Yet, these buyers all appear to have several things in common. They want their trucks to look bold and aggressive but the “absolute, number one priority is towing,” said Jaclyn McQuaid, the chief engineer for both of GM’s HD models. The 2020 Chevrolet Silverado 3500 HD version, equipped with a diesel V-8, has a maximum towing capacity of 35,500 pounds, a 52 percent increase from the outgoing model.

At its own preview of the Sierra Denali HD last month, GMC unveiled the truck at the San Diego waterfront where the dually, outfitted with a diesel engine, pulled a yacht and life boat weighing 225,000 pounds. Officials said they made no modifications to the truck other than to the tow hitch itself.

Fiat Chrysler’s new HD line adds an updated Cummins diesel engine that is the first ever to top 1,000 pound-feet of torque. It only narrowly falls short of the GM HD models when it comes to a towing capacity of 35,100 pounds. But it also can haul 6,570 pounds of cargo in its bed.

While function wins out over form, HD buyers do have some things in common with buyers of light-duty trucks and, indeed, luxury car buyers. They’re increasingly interested in upscale accoutrements, such as the heated, cooled and massaging leather seats found in the Ford Super Duty Limited.

While GM isn’t pushing quite as far up-market as Ford, it is adding new, high-line versions of its HD trucks, including the Silverado High Country, and the GMC Sierra Denali. The carmaker has not yet revealed pricing, but Chevy’s High Country is expected to top out somewhere in the $80,000 range, a source at the division told CNBC, while the Sierra Denali should come even closer to the Ford Limited.

Heavy duty buyers also want more technology, including better infotainment systems. But, again, the focus is on functionality.

The Chevrolet Silverado and GMC Sierra both add new camera systems for 2020 that help a driver get a better view of the world around the vehicle. Among up to 15 different possible views, the Transparent Trailer feature lets the driver see the road behind a boat or RV as if it were invisible.

Ford is countering with its Pro Trailer Backup Assist system. It also uses a camera to let the driver see behind the truck, but it adds a small dial on the instrument panel that can be used to point where the trailer has to go. Then the Super Duty will steer itself into the correct spot, such as a boat ramp or loading dock.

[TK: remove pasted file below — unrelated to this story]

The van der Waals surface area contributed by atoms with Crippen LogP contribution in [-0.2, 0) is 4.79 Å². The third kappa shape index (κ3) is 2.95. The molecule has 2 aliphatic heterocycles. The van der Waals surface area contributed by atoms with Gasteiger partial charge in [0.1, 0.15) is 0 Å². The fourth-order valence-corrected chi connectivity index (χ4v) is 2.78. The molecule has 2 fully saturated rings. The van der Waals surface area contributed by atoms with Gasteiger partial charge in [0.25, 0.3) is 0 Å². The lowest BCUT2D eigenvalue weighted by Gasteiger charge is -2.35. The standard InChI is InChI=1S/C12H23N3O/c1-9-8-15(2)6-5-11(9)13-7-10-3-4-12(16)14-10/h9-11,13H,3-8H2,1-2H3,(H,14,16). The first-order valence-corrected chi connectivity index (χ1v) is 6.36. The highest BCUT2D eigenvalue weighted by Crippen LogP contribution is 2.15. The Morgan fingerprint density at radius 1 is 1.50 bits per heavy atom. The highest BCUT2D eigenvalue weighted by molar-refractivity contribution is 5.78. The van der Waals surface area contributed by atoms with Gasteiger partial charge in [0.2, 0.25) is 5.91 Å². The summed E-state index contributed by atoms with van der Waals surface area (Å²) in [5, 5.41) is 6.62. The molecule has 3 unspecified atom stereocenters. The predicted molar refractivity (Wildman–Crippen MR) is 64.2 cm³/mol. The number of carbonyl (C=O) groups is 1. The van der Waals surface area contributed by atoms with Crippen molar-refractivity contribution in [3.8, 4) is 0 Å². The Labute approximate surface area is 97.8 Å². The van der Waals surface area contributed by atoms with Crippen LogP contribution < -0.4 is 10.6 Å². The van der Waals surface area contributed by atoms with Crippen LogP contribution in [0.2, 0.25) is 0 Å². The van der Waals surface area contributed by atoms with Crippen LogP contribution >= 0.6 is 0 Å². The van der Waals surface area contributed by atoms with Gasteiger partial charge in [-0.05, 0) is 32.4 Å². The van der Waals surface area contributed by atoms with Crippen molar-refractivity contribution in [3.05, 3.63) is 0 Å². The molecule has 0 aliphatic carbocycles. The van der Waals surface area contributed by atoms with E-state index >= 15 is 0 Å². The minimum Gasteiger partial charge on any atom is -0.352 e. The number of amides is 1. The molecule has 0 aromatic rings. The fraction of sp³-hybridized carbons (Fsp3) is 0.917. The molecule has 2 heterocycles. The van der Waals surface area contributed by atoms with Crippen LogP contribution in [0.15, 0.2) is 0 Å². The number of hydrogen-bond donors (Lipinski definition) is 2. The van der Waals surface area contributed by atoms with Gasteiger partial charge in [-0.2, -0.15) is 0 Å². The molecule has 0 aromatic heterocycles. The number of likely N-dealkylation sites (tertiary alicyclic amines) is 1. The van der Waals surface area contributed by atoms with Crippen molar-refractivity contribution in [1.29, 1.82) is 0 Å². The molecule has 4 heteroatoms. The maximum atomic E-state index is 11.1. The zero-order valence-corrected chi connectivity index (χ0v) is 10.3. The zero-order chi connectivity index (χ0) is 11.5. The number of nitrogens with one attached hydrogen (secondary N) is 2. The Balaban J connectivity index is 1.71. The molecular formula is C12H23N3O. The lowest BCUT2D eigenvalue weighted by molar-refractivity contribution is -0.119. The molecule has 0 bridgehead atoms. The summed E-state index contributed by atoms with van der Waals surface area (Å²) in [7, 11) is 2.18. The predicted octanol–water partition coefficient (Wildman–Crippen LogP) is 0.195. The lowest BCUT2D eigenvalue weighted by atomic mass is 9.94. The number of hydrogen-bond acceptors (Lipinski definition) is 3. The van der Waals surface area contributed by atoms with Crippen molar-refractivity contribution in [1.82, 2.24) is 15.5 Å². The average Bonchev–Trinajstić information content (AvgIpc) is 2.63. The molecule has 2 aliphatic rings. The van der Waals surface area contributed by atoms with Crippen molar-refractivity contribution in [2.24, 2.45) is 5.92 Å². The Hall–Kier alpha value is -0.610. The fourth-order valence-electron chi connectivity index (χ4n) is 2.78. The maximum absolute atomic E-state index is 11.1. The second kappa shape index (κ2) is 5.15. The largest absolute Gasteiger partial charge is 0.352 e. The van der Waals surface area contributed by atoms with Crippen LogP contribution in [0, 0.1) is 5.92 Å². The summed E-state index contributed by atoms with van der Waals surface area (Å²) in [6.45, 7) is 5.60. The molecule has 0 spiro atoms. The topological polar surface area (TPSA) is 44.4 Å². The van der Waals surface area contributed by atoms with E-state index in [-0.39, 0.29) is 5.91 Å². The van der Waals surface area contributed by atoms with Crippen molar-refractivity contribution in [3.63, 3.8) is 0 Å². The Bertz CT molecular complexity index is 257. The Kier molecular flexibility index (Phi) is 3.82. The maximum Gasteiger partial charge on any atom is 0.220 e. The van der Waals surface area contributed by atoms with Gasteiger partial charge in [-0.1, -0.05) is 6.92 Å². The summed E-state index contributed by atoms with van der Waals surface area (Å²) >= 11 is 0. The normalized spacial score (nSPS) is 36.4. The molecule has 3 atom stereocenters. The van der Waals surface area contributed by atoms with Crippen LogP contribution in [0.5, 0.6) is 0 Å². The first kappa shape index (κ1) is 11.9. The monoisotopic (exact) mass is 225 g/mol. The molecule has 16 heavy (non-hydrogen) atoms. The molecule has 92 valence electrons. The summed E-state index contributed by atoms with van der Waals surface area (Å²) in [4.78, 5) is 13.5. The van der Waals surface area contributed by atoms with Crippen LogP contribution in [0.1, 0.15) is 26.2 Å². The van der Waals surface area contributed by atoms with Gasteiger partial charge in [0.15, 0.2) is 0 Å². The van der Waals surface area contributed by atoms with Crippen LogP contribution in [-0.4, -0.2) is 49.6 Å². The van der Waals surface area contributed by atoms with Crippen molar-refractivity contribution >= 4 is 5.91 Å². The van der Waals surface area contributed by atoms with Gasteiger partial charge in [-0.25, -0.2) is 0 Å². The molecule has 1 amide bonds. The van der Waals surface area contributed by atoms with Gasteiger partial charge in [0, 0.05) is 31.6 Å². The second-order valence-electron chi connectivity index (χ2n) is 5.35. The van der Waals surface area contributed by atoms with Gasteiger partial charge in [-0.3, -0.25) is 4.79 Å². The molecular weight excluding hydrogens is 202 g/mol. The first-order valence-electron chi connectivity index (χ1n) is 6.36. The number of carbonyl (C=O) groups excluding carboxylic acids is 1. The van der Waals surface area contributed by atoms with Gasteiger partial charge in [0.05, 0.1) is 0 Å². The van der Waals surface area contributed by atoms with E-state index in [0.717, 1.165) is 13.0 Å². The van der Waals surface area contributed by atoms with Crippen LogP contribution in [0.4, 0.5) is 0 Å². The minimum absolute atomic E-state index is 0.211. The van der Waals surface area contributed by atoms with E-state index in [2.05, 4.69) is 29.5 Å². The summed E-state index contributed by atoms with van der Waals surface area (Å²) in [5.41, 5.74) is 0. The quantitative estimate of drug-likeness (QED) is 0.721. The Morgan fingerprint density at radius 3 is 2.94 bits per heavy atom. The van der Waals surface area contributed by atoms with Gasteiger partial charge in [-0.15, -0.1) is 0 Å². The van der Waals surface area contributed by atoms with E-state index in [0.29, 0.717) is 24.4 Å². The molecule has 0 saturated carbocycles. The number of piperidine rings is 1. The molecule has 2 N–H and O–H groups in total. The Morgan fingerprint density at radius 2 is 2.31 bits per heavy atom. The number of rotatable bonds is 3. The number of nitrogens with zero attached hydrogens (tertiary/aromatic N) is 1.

“The manufacturers are getting good at taking their tech from their pass(enger) car segments and applying to the HD truck segment, but not doing it in a gimmicky way,” said IHS principle auto analyst Stephanie Brinley. It shows they truly know these customers.”

How much these updates will matter is uncertain, Brinley said. “It’s a segment that’s extremely brand loyal,” though she added that “The best way to win over buyers is with new features.”

Beyond shoring up the bottom line of their respective manufacturers, these HD trucks serve another purpose: putting a halo around their individual brands, especially the light-duty trucks they offer. And that has proven critical.

The pickup market is now the only place where Detroit’s so-called Big Three can still claim dominance, outselling their two import rivals by over to-to-one last year. Ford alone sold 909,330 full-size pickups in the U.S. in 2018, while Toyota moved just 118,258 of its Tundra trucks. Nissan’s Titan lagged even further behind, with sales of just 50,459.

Nissan does sell a medium-duty version of the Titan, but it’s barely an asterisk on the sales charts. Neither import offers a heavy-duty model.

And that’s the way Detroit’s automakers hope it will stay. Without pressure from the imports they can maintain hefty prices and the big margins that keep their balance sheets in the black.